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Journalism leaders discuss the state, future of media

This post was written by Hatchet Staff Writer Priya Anand.

The media industry is not “necessarily shrinking,” Tom Rosenstiel, designer and director of the Project for Excellence in Journalism said during the School of Media and Public Affairs’ “State of the Media 2010” discussion Monday afternoon.

Rosenstiel said the media industry has major revenue problems and the notion of primary news sources are obsolete as people are now “news grazers” who move across multiple platforms to stay informed, instead of reading in-depth articles from one news source.

In the panel discussion, Sesno asked Tina Brown, founder and editor in chief of the news aggregation, reporting and opinion Web site ,The Daily Beast, how to make it as a journalist in the current economy.

“Subject matter has energy by its collision with other types of subject matter,” Brown said. “I think people, in their lives, like that mix between high and low and risqué and serious.”

Charles Sennott, executive editor of the online international news agency GlobalPost, said the traditional models of foreign correspondent will cease to exist in coming years.

We are now left with “fantastic correspondents who are out there looking for work,” he said.

Jim Brady, the president of Digital Strategy at Allbritton Communications, said there will no longer be any winner-takes-all competition in the new age of media.

“There are hundreds of really good local news sites and web sites in this region that we’re going to partner with,” he said.

To fix revenue problems, USA Today’s Washington bureau chief Susan Page said people will be forced to pay for quality journalism. The New York Times announced in January they will begin charging frequent users of the site in January 2010. The move raised questions and concerns from Web-reader but when Sesno asked how many in the audience currently pay for online news, only three audience members raised their hands.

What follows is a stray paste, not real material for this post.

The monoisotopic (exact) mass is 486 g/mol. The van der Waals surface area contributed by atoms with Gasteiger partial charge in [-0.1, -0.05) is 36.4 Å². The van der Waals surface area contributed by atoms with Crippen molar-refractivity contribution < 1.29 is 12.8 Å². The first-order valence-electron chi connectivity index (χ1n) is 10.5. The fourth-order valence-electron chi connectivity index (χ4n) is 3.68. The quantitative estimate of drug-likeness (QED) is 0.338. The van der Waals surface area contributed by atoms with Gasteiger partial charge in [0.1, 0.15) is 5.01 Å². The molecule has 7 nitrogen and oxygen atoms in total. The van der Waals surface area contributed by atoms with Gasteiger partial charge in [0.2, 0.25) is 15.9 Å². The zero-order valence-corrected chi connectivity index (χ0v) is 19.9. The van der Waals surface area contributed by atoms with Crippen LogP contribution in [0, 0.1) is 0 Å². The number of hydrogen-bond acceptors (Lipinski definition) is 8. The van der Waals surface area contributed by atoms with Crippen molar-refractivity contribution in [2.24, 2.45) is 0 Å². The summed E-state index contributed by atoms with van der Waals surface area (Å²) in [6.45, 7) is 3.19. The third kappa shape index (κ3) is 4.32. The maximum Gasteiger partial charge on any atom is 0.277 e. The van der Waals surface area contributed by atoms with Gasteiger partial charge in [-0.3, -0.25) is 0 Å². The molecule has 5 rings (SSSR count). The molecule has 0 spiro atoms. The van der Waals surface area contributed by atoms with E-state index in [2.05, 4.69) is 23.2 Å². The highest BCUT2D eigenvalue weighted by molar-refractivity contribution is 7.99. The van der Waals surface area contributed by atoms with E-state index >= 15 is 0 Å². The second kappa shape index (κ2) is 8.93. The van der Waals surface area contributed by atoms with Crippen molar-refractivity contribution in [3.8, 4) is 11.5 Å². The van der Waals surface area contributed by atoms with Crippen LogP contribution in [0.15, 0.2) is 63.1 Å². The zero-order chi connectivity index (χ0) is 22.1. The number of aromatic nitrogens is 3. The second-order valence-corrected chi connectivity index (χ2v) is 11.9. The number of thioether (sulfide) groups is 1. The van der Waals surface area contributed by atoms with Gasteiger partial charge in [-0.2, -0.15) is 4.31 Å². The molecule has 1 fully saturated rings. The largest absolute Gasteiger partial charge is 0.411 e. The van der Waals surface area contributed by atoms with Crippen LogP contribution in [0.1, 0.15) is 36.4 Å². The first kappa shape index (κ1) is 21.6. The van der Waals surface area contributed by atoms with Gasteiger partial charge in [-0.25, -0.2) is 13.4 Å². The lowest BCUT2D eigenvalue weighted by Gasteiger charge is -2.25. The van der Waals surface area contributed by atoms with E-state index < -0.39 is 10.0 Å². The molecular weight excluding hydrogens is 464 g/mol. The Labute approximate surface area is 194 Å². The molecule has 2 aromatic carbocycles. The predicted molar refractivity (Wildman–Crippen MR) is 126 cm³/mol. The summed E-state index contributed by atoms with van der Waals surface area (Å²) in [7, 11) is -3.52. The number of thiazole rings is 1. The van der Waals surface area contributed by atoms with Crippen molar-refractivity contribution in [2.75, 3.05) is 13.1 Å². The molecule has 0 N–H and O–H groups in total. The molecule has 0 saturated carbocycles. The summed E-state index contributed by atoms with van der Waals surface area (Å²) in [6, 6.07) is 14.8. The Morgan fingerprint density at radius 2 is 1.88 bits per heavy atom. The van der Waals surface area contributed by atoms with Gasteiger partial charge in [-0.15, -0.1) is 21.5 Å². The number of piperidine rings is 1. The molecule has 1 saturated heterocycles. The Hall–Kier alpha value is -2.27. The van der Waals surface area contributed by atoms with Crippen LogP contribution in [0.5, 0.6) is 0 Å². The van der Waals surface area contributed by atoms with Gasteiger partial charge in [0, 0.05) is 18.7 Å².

“There was a time when people were not willing to pay for TV reception, but it is now customary,” Page said, adding that the news may follow the same course.

Robert Entman, Shapiro professor of Media and Public Affairs, declared that mainstream media is an important facet of modern American politics, despite the shrinking audience.

Mainstream media “separates the noise from information,” he said.

In addition, Entman argued that reporters possessing the ability to provide their own analyses of events would better serve the public.

“Those who are the most dedicated to news as facts have less individual freedom of expression than all of those sometimes irresponsible, sometimes ignorant folks who are present in the newer, growing media,” said Entman.

Keynote speaker Vivian Schiller, president and CEO of National Public Radio, discussed the grimness of the PEJ report, citing the statement that the recent losses in journalism overwhelm the innovations.

“As bad as things are, as bad as this report makes things seem to be, I do believe there is opportunity in chaos,” said Schiller. “This, right now, is the time for us to adopt new ways of doing things. Public media may have many of the answers to the growing information void that this report so painfully describes.”

In actuality, NPR has seen its audience grow, and more people gave money to their local public radio stations last year amid the economic crisis.

Schiller said she had a message for students aspiring for careers in journalism.

“Do not let your parents and neighbors tell you that you should not go into journalism because there are no jobs,” she said. “You will be the ones to reinvent the news business. You will make money.”

During the event, SMPA Director Frank Sesno announced the launch of the school’s revamped Web site, which can do “just about everything but pay your tuition,” he said. He also told the audience of a new partnership with the Pulitzer Center and You Tube, a partnership that will allow GW students to receive reporting grants. Five finalists will be awarded $10,000 grants to work on an international reporting project with the Pulitzer Center.

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